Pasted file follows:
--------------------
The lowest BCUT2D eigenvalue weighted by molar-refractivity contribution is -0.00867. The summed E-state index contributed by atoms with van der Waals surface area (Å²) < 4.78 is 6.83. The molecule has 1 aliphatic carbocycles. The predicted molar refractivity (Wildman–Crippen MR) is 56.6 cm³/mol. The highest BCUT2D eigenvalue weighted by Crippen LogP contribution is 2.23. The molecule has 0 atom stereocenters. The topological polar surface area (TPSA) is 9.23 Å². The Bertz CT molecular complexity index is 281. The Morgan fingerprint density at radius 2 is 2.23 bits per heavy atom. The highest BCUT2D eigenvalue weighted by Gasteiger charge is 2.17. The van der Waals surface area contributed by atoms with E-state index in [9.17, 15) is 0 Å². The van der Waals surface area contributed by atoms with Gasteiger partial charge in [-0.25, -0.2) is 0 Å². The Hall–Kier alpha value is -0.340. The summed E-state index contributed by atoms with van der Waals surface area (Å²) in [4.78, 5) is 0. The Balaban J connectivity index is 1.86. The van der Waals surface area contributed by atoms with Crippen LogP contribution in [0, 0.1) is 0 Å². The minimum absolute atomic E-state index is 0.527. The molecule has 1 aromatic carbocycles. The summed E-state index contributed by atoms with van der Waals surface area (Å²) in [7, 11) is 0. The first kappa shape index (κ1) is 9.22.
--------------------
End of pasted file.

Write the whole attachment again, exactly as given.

The lowest BCUT2D eigenvalue weighted by molar-refractivity contribution is -0.00867. The summed E-state index contributed by atoms with van der Waals surface area (Å²) < 4.78 is 6.83. The molecule has 1 aliphatic carbocycles. The predicted molar refractivity (Wildman–Crippen MR) is 56.6 cm³/mol. The highest BCUT2D eigenvalue weighted by Crippen LogP contribution is 2.23. The molecule has 0 atom stereocenters. The topological polar surface area (TPSA) is 9.23 Å². The Bertz CT molecular complexity index is 281. The Morgan fingerprint density at radius 2 is 2.23 bits per heavy atom. The highest BCUT2D eigenvalue weighted by Gasteiger charge is 2.17. The van der Waals surface area contributed by atoms with E-state index in [9.17, 15) is 0 Å². The van der Waals surface area contributed by atoms with Gasteiger partial charge in [-0.25, -0.2) is 0 Å². The Hall–Kier alpha value is -0.340. The summed E-state index contributed by atoms with van der Waals surface area (Å²) in [4.78, 5) is 0. The Balaban J connectivity index is 1.86. The van der Waals surface area contributed by atoms with Crippen LogP contribution in [0, 0.1) is 0 Å². The minimum absolute atomic E-state index is 0.527. The molecule has 1 aromatic carbocycles. The summed E-state index contributed by atoms with van der Waals surface area (Å²) in [7, 11) is 0. The first kappa shape index (κ1) is 9.22.